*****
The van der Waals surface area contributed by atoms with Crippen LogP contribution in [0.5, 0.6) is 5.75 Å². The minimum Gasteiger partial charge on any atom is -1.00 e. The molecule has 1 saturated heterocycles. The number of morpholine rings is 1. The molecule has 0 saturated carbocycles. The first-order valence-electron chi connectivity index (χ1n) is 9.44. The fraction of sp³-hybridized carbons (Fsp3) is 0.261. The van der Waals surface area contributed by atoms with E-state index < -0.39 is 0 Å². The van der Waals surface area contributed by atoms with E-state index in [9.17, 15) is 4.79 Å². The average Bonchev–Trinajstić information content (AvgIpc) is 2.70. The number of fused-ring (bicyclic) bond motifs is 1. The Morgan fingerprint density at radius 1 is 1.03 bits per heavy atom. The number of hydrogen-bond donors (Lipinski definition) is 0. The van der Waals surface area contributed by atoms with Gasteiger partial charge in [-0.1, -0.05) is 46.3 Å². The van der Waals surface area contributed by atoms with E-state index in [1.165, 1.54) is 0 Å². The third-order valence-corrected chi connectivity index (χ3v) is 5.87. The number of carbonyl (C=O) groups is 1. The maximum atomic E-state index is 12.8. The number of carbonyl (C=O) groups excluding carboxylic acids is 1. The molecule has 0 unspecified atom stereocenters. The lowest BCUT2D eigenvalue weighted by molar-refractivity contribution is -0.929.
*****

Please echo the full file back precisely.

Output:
The van der Waals surface area contributed by atoms with Crippen LogP contribution in [0.5, 0.6) is 5.75 Å². The minimum Gasteiger partial charge on any atom is -1.00 e. The molecule has 1 saturated heterocycles. The number of morpholine rings is 1. The molecule has 0 saturated carbocycles. The first-order valence-electron chi connectivity index (χ1n) is 9.44. The fraction of sp³-hybridized carbons (Fsp3) is 0.261. The van der Waals surface area contributed by atoms with E-state index < -0.39 is 0 Å². The van der Waals surface area contributed by atoms with E-state index in [9.17, 15) is 4.79 Å². The average Bonchev–Trinajstić information content (AvgIpc) is 2.70. The number of fused-ring (bicyclic) bond motifs is 1. The Morgan fingerprint density at radius 1 is 1.03 bits per heavy atom. The number of hydrogen-bond donors (Lipinski definition) is 0. The van der Waals surface area contributed by atoms with Gasteiger partial charge in [-0.1, -0.05) is 46.3 Å². The van der Waals surface area contributed by atoms with E-state index in [1.165, 1.54) is 0 Å². The third-order valence-corrected chi connectivity index (χ3v) is 5.87. The number of carbonyl (C=O) groups is 1. The maximum atomic E-state index is 12.8. The number of carbonyl (C=O) groups excluding carboxylic acids is 1. The molecule has 0 unspecified atom stereocenters. The lowest BCUT2D eigenvalue weighted by molar-refractivity contribution is -0.929.